By Meredith Ward, Manager, Legislative and Media Affairs
n February, the IACP partnered with the Obama administration to gather law enforcement leaders to discuss immigration reform. The first of several “listening tour” meetings was held at the White House and included 35 state and local law enforcement leaders including representatives from the major law enforcement organizations.
IACP President Craig Steckler, chief of the Fremont, California, Police Department, made opening comments to set the tone for the meeting. He also referenced IACP’s 2007 report Police Chiefs Guide to Immigration Issues. President Steckler expressed the IACP’s continuing support of these discussions to ensure the voice of law enforcement is clearly heard as immigration legislation or policy reform proceeds. Additionally, IACP Research Center Directorate Director John Firman led a panel discussion on the state and local law enforcement immigration perspective, including the immigrant community, the impact on law enforcement, concerns and opportunities, relationships with federal agencies, and law enforcement roles and responsibilities. Panelists were Sheriff Leroy Baca, Los Angeles County, California; Chief Tom Manger, Montgomery County, Maryland Police Department; and Colonel Tom L’Esperance, Director, Vermont State Police.
Department of Homeland Security (DHS) Secretary Janet Napolitano gave keynote remarks and discussed several issues that need to be addressed including securing the border, a pathway to earned citizenship, addressing illegal immigrants who commit violent crimes, and ways to improve law enforcement’s relationship with the immigrant community.
Secretary Napolitano and other administration representatives including Alan Bersin, DHS assistant secretary of international affairs and chief diplomatic officer; Cecelia Munoz, director of the White House Domestic Policy Council; and Tony West, acting associate attorney general stated that this initial meeting was the beginning of a dialogue and that they would ensure that law enforcement’s opinions and issues are heard and addressed.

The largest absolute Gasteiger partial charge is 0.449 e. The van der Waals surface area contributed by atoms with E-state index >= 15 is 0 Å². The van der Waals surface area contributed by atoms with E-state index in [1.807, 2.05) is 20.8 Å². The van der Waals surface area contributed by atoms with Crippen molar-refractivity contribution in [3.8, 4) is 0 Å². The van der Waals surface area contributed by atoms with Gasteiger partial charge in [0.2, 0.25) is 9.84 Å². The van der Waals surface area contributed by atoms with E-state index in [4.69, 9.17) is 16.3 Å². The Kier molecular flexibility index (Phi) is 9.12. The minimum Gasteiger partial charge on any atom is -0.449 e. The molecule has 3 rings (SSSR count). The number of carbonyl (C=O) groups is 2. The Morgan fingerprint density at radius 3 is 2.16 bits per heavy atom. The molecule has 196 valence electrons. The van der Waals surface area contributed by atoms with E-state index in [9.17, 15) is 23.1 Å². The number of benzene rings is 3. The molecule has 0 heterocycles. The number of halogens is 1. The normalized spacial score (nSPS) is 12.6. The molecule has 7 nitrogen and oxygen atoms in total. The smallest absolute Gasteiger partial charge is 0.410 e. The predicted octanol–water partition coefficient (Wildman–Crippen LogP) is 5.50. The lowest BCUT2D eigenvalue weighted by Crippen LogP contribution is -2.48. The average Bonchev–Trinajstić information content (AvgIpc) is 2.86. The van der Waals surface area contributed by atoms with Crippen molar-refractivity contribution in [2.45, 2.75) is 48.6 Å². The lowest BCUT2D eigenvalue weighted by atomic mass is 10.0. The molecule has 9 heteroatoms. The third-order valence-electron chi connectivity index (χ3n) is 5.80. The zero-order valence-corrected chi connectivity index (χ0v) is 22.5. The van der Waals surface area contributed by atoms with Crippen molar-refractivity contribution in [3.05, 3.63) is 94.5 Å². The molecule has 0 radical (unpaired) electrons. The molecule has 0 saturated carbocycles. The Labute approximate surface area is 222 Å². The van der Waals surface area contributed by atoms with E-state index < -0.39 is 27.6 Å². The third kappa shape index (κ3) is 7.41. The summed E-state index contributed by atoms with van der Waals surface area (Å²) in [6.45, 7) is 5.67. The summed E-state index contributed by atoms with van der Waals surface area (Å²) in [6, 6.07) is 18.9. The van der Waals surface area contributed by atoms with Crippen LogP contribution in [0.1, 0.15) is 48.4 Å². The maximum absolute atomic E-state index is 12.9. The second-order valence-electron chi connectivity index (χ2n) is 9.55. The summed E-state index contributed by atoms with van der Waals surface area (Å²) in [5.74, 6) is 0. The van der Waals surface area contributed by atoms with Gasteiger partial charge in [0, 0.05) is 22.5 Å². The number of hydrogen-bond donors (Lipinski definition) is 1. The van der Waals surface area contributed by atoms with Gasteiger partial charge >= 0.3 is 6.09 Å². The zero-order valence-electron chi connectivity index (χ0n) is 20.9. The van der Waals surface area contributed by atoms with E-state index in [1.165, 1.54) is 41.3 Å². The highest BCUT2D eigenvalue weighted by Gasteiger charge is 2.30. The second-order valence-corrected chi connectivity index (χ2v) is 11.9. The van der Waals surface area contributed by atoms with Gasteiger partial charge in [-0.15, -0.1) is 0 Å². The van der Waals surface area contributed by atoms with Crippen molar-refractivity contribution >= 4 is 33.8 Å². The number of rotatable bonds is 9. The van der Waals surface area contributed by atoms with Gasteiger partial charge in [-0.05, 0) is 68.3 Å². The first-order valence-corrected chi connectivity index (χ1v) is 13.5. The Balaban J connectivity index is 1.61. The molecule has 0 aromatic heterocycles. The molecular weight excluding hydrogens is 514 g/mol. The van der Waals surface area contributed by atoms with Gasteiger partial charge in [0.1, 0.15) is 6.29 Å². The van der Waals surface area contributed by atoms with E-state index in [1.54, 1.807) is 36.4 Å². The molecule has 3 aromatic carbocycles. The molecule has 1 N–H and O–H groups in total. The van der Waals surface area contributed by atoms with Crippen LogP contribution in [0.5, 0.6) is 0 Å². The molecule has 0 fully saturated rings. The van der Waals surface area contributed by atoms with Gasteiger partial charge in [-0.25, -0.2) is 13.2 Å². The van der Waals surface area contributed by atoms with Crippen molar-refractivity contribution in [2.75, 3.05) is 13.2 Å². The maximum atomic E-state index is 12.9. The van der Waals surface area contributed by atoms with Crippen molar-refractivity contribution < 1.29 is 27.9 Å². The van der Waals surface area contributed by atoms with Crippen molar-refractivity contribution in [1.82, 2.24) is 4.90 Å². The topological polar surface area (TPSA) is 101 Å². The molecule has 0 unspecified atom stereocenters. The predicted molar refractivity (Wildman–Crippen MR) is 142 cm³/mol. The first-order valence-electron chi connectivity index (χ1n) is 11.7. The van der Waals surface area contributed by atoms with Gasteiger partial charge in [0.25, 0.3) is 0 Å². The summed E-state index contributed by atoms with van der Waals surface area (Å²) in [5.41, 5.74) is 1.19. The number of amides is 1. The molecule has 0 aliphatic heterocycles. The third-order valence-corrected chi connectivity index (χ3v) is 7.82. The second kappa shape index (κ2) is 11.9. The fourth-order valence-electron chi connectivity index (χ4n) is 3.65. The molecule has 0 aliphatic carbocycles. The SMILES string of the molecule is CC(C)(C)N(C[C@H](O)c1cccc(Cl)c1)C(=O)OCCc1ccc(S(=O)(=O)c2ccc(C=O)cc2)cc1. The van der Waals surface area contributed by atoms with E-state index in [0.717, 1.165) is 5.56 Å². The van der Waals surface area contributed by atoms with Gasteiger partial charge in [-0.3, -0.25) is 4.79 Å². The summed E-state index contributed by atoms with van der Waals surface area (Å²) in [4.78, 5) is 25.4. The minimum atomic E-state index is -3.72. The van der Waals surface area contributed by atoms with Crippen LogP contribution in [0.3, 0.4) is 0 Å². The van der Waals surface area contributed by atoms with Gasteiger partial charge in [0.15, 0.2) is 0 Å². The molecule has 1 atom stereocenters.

The IACP Endorses ATF Nominee
IACP President Steckler recently expressed support of the nomination of B. Todd Jones to serve as the next director of the Bureau of Alcohol, Tobacco, Firearms, and Explosives (ATF). The ATF has been without a permanent director for six years, and the IACP believes it is imperative that this change.
Throughout his career, Jones has demonstrated an unyielding commitment to protecting the public’s safety. His years of experience as a U.S. attorney have provided him the opportunity to work with law enforcement agencies, and he has gained a unique understanding of the challenges and the complexities agencies face in combating firearms violence, gang crime, and other threats to our communities.
The IACP Supports VAWA
The IACP recently expressed support for S. 1925, the Violence Against Women Reauthorization Act (VAWA) of 2012. The IACP has been a proud supporter of VAWA since it was first passed in 1994 and maintains a strong commitment to prevent violence against women.
Law enforcement must have the tools, the support, and the training available to help prevent these horrific crimes. With additional tools, we can continue to build stronger cases that will lead to a higher prosecution and conviction rate and continue to shed light on these oftentimes hidden crimes.
The legislation was passed in the Senate in late February and awaits action in the House of Representatives.
The IACP Supports the Assault Weapons Ban Legislation
The IACP recently announced support for S. 150, the Assault Weapons Ban of 2013. Sponsored by Sen. Dianne Feinstein (D-CA), the legislation prohibits the sale, the manufacture, the transfer, and the importation of 157 of the most commonly owned military-style assault weapons. It also bans an additional group of assault weapons that can accept a detachable ammunition magazine and have one or more military characteristics. The bill also bans high-capacity magazines and other ammunition feeding devices that hold more than 10 rounds of ammunition and includes an exemption for current and retired law enforcement.
The legislation provides an exemption for the following:
- More than 2,200 legitimate hunting and sporting rifles by specific make and model
- Any gun manually operated by bolt, pump, lever, or slide action
- Weapons used by military, law enforcement, and retired law enforcement
Additionally, the bill requires background checks on all future transfers of assault weapons covered by the legislation; requires that grandfathered assault weapons be stored safely using a secure gun storage or safety device in order to keep them away from prohibited persons; and prohibits the sale or transfer of high-capacity ammunition feeding devices currently in existence.
Assault weapons are routinely the weapons of choice for gang members and drug dealers. They are regularly encountered in drug busts and are all too often used against police officers. The IACP has been a strong supporter of the assault weapons ban since 1992, and IACP membership has approved several reauthorizations of support in the years since then. ♦
Please cite as:
Meredith Ward, "IACP Partners with White House to Seek Law Enforcement Leadership Perspective on Immigration Reform," Legislative Alert, The Police Chief 80 (March 2013): 8.